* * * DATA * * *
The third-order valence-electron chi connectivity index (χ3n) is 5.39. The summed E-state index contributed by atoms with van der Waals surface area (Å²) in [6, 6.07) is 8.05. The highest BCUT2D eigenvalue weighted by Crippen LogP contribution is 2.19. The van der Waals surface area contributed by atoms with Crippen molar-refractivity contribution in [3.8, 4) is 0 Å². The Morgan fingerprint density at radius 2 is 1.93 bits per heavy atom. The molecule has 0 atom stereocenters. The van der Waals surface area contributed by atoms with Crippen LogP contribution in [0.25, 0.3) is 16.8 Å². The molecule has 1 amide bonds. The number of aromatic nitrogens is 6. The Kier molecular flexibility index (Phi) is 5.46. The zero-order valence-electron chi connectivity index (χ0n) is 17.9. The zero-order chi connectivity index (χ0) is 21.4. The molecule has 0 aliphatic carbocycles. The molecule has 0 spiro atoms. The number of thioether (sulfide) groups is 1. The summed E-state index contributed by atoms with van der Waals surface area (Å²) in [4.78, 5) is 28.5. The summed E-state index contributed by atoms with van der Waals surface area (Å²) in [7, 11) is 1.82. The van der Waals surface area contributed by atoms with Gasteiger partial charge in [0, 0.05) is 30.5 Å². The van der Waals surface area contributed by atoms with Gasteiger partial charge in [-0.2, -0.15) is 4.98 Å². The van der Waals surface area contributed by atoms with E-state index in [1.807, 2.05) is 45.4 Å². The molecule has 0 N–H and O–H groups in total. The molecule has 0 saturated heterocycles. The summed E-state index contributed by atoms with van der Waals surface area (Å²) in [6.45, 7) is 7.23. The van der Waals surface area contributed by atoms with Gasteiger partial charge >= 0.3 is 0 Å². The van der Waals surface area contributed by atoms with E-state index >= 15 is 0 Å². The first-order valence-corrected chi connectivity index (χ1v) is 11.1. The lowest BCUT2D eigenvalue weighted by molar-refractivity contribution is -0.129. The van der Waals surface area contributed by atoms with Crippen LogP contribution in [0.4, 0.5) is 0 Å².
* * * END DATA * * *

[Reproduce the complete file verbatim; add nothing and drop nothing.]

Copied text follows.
The third-order valence-electron chi connectivity index (χ3n) is 5.39. The summed E-state index contributed by atoms with van der Waals surface area (Å²) in [6, 6.07) is 8.05. The highest BCUT2D eigenvalue weighted by Crippen LogP contribution is 2.19. The van der Waals surface area contributed by atoms with Crippen molar-refractivity contribution in [3.8, 4) is 0 Å². The Morgan fingerprint density at radius 2 is 1.93 bits per heavy atom. The molecule has 0 atom stereocenters. The van der Waals surface area contributed by atoms with Crippen LogP contribution in [0.25, 0.3) is 16.8 Å². The molecule has 1 amide bonds. The number of aromatic nitrogens is 6. The Kier molecular flexibility index (Phi) is 5.46. The zero-order valence-electron chi connectivity index (χ0n) is 17.9. The zero-order chi connectivity index (χ0) is 21.4. The molecule has 0 aliphatic carbocycles. The molecule has 0 spiro atoms. The number of thioether (sulfide) groups is 1. The summed E-state index contributed by atoms with van der Waals surface area (Å²) in [4.78, 5) is 28.5. The summed E-state index contributed by atoms with van der Waals surface area (Å²) in [7, 11) is 1.82. The van der Waals surface area contributed by atoms with Gasteiger partial charge in [0, 0.05) is 30.5 Å². The van der Waals surface area contributed by atoms with Gasteiger partial charge in [-0.2, -0.15) is 4.98 Å². The van der Waals surface area contributed by atoms with E-state index in [1.807, 2.05) is 45.4 Å². The molecule has 0 N–H and O–H groups in total. The molecule has 0 saturated heterocycles. The summed E-state index contributed by atoms with van der Waals surface area (Å²) in [6.45, 7) is 7.23. The van der Waals surface area contributed by atoms with Gasteiger partial charge >= 0.3 is 0 Å². The van der Waals surface area contributed by atoms with E-state index >= 15 is 0 Å². The first-order valence-corrected chi connectivity index (χ1v) is 11.1. The lowest BCUT2D eigenvalue weighted by molar-refractivity contribution is -0.129. The van der Waals surface area contributed by atoms with Crippen LogP contribution in [0.4, 0.5) is 0 Å².